Bornean E;ephant Endangered - IUCN Red List

ON 06/28/2024 AT 04 : 19 AM

The IUCN Red List now includes 163,040 species, of which 45,321 are threatened with extinction, surpassing the Barometer of Life goal to assess 160,000 species. The update also reveals that invasive snakes are driving endemic reptiles on the Canary Islands and Ibiza to extinction, while illegal trade and climate change threaten cacti in Chile.

Bornean elephant Endangered

The Asian elephant in Borneo is Endangered, following its first assessment as a distinct subspecies on the IUCN Red List that found there are an estimated 1,000 Bornean elephants remaining in the wild. The population has diminished over the past 75 years, initially due to extensive logging of Borneo’s forests destroying the majority of the Bornean elephants’ habitat. As the human population has rapidly expanded in Sabah, elephants are entering human-dominated landscapes more often in search of food, where they may cause damage to crops and face retribution killing. Further habitat loss from agriculture (especially palm oil), timber plantations, mining, and major infrastructure projects such as the Pan Borneo Highway threaten the future of Bornean elephants. Poaching for ivory, accidental ingestion of agrochemicals, and vehicle collisions are also concerns.

Staggering declines of reptiles on Gran Canaria and Ibiza

Reptile species on Gran Canaria are declining significantly due to invasive snakes. The Gran Canaria giant lizard (Gallotia stehlini) has moved from Least Concern to Critically Endangered and the Gran Canaria skink (Chalcides sexlineatus) has moved from Least Concern to Endangered. These endemic animals are prey to the invasive California kingsnake (Lampropeltis californiae), which was introduced to the island in 1998. The populations of both the Gran Canaria giant lizard and Gran Canaria skink have declined by more than half since 2014.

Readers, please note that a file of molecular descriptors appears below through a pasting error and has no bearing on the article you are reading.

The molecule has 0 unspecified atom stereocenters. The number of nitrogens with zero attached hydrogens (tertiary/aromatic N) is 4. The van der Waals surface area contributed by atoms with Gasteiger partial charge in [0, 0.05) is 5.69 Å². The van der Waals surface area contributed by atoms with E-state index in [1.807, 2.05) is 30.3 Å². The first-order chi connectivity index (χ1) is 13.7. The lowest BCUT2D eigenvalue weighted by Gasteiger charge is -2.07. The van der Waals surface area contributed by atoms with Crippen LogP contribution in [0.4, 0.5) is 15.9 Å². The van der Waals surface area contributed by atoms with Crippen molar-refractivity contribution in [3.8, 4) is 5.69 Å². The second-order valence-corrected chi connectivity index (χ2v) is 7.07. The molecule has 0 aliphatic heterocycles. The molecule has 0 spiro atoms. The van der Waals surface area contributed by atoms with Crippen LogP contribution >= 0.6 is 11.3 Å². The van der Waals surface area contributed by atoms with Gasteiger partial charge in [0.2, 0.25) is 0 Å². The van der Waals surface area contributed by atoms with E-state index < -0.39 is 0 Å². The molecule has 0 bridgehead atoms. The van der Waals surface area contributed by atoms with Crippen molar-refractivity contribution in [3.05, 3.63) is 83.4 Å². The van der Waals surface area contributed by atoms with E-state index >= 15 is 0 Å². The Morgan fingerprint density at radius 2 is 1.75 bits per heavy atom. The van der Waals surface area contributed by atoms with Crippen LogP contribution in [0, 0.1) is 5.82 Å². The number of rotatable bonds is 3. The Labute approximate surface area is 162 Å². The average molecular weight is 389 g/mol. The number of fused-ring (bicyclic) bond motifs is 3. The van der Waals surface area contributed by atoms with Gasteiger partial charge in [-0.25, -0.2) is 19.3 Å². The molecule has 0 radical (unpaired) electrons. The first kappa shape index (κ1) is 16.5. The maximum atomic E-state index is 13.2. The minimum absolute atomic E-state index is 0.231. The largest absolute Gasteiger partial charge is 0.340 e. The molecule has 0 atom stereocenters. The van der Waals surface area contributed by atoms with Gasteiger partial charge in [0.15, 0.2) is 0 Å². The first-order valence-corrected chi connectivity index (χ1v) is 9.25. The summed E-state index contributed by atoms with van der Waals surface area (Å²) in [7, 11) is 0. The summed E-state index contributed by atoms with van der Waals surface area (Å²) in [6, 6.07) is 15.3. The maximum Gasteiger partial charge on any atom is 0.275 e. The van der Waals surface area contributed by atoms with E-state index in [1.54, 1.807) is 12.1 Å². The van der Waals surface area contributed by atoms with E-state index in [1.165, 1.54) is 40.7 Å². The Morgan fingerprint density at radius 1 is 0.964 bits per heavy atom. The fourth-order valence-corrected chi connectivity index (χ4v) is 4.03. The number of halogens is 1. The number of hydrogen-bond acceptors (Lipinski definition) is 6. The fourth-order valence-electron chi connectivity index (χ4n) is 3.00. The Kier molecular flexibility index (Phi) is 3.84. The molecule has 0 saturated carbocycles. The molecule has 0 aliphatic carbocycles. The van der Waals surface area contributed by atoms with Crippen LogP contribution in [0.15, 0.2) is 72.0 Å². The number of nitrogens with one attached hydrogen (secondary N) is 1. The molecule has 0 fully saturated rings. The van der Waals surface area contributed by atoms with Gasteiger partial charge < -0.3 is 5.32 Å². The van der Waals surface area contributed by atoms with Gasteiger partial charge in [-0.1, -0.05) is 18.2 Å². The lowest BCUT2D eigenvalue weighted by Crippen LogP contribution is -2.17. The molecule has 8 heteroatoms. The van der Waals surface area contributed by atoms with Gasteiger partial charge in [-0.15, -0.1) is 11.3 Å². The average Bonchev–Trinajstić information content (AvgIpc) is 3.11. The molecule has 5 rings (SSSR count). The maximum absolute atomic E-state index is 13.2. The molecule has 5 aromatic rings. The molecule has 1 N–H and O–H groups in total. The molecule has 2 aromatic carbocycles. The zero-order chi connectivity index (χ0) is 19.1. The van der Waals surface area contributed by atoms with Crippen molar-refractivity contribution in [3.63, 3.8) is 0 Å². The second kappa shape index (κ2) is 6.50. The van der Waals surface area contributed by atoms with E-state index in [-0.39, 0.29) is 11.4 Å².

Also on the Canary islands, conservation action has boosted populations of the La Gomera giant lizard (Gallotia bravoana), despite continuing threats. The species has improved in status from Critically Endangered to Endangered, following captive breeding and reintroduction programmes. Endemic to its namesake island, this once common species was almost driven to extinction by invasive cats, rats, and hunting by people over several centuries. However, the species is still highly threatened by feral cats, as well as landslides that are likely to become more frequent with climate change.

The Ibiza wall lizard (Podarcis pityusensis) has moved from Near Threatened to Endangered, its population declining by 50% since 2010 due to the invasive horseshoe whip snake (Hemorrhois hippocrepis).

Illegal trade threatens ornamental cacti

Eighty-two per cent of copiapoa cacti species are now at risk of extinction, up from 55% in 2013. Endemic to the Atacama coastal desert in Chile, the fashion for copiapoa cacti as ornamental species in Europe and Asia has led to an increase in illegal trade, facilitated by social media. The development of roads and housing has brought more people to the area, making the plants more accessible to poachers and destroying their desert habitat. Climate change further threatens these cacti, as the oceanic fog they require for hydration moves with global temperature changes, and these long-lived species cannot reproduce quickly enough to relocate accordingly.

Collaboration between countries is key to prevent poached plants being transported across borders. Additionally, cultivating copiapoa in greenhouses has the potential to provide a sustainable alternative to supply cacti to the worldwide market.